Mazda

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Mazda Motor Corporation
Matsuda Kabushiki-gaisha
Type Public
Industry Automotive
Founded 1920
Headquarters Fuchu, Aki, Hiroshima, Japan
Area served Worldwide
Key people Jujiro Matsuda (Founder)
Takashi Yamanouchi (Chairman & CEO)
Owner(s) Ford 3.5%
Employees 39,364 (as of March 31, 2008, consolidated)
Website Mazda Global Web Site

Mazda Motor Corporation is a Japanese automotive manufacturer based in Fuchū, Aki District, Hiroshima Prefecture, Japan.[1]

In 2007, Mazda produced almost 1.3 million vehicles for global sales, the majority of which (nearly 1 million) were produced in the company's Japanese plants, with the remainder coming from a variety of other plants worldwide.[2]

Contents

History

Mazda began as the Toyo Cork Kogyo Co., Ltd, founded in Japan in 1920. Toyo Cork Kogyo renamed itself to Toyo Kogyo Co., Ltd. in 1927. Toyo Kogyo moved from manufacturing machine tools to vehicles, with the introduction of the Mazda-Go in 1931. Toyo Kogyo produced weapons for the Japanese military throughout the Second World War, most notably the series 30 through 35 Type 99 rifle. The company formally adopted the Mazda name in 1984, though every automobile sold from the beginning bore that name. The Mazda R360 was introduced in 1960, followed by the Mazda engines in 1962.

File:Mazda cosmo sport.jpg
Mazda Cosmo Sport

Beginning in the 1960s, Mazda put a major engineering effort into development of the Wankel rotary engine as a way of differentiating themselves from other Japanese auto companies. Beginning with the limited-production Cosmo Sport of 1967 and continuing to the present day with the RX-8, Mazda has become the sole manufacturer of Wankel-type engines mainly by way of attrition (NSU and Citroën both gave up on the design during the 1970s, and prototype Corvette efforts by General Motors never made it to production.)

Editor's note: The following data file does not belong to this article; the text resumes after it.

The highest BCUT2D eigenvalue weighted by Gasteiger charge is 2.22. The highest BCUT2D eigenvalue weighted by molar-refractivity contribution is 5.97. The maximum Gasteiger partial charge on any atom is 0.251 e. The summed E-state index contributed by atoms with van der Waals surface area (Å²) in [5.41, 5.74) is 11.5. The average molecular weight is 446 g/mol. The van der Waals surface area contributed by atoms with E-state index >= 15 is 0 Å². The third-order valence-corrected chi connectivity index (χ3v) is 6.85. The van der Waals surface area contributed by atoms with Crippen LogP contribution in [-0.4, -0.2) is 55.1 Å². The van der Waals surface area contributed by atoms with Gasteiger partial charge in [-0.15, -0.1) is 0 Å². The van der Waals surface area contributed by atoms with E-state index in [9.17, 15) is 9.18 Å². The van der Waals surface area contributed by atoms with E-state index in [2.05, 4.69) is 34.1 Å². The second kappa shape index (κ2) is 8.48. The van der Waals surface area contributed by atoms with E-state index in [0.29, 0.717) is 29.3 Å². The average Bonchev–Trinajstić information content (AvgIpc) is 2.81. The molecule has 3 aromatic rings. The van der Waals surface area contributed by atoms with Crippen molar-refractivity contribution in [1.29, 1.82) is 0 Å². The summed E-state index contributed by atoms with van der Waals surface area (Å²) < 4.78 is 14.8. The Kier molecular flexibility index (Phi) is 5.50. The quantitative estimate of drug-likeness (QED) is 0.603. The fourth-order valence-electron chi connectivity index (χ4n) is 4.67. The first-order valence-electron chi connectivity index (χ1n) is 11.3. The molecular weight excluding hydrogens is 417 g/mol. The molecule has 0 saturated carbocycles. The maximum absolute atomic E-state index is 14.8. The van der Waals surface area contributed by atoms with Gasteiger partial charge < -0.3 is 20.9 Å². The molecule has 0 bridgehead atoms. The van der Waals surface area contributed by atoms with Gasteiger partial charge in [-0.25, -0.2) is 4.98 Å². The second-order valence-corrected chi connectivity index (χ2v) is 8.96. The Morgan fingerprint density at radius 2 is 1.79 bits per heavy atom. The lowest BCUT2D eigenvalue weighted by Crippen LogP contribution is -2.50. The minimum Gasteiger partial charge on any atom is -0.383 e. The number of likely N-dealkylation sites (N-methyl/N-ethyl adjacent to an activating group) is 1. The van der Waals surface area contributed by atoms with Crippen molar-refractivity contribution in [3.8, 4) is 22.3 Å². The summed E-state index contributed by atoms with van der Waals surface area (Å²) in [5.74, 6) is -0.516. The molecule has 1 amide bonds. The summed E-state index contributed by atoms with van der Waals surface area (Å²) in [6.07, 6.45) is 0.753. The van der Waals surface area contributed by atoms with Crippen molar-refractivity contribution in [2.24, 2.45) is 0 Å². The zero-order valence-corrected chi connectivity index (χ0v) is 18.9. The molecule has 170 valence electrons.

This effort to bring attention to themselves apparently helped, as Mazda rapidly began to export its vehicles. Both piston-powered and rotary-powered models made their way around the world. The rotary models quickly became popular for their combination of good power and light weight when compared to piston-engined competitors that required heavier V6 or V8 engines to produce the same power. The R100 and the famed RX series (RX-2, RX-3, and RX-4) led the company's export efforts.

During 1968, Mazda started formal operations in Canada (MazdaCanada) although Mazdas were seen in Canada as early as 1959. In 1970, Mazda formally entered the American market (Mazda North American Operations) and was very successful there, going so far as to create the Mazda Rotary Pickup (based on the conventional piston-powered B-Series model) solely for North American buyers. To this day, Mazda remains the only automaker to have produced a Wankel-powered pickup truck. Additionally, they are also the only marque to have ever offered a rotary-powered bus (the Mazda Parkway, offered only in Japan) or station wagon (within the RX-3 & RX-4 line for US markets).

Mazda's rotary success continued until the onset of the 1973 oil crisis. As American buyers (as well as those in other nations) quickly turned to vehicles with better fuel efficiency, the relatively thirsty rotary-powered models began to fall out of favor. An already heavily indebted Toyo Kogyo was on the verge of bankruptcy and was only saved through the intervention of Sumitomo Bank.[3] Wisely, the company had not totally turned its back on piston engines, as they continued to produce a variety of four-cylinder models throughout the 1970s. The smaller Familia line in particular became very important to Mazda's worldwide sales after 1973, as did the somewhat larger Capella series.

File:Mazda-rx7-1st-generation01.jpg
Mazda RX-7 (first generation)

Mazda refocused its efforts and made the rotary engine a choice for the sporting motorist rather than a mainstream powerplant. Starting with the lightweight RX-7 in 1978 and continuing with the modern RX-8, Mazda has continued its dedication to this unique powerplant. This switch in focus also resulted in the development of another lightweight sports car, the piston-powered Mazda Roadster (perhaps better known by its worldwide names as the MX-5 or Miata), inspired by the concept 'jinba ittai'. Introduced in 1989 to worldwide acclaim, the Roadster has been widely credited with reviving the concept of the small sports car after its decline in the late 1970s.


List of Mazda models


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References

  1. "Offices." Mazda. Retrieved on October 29, 2009.
  2. http://www.mazda.com/publicity/results/2008/080128_product.html
  3. Doner, Richard F. (1991), Driving a Bargain: Automobile Industrialization and Japanese Firms in Southeast Asia, Berkeley, Los Angeles, and Oxford: University of California, p. 294, ISBN 0-520-06938-2 

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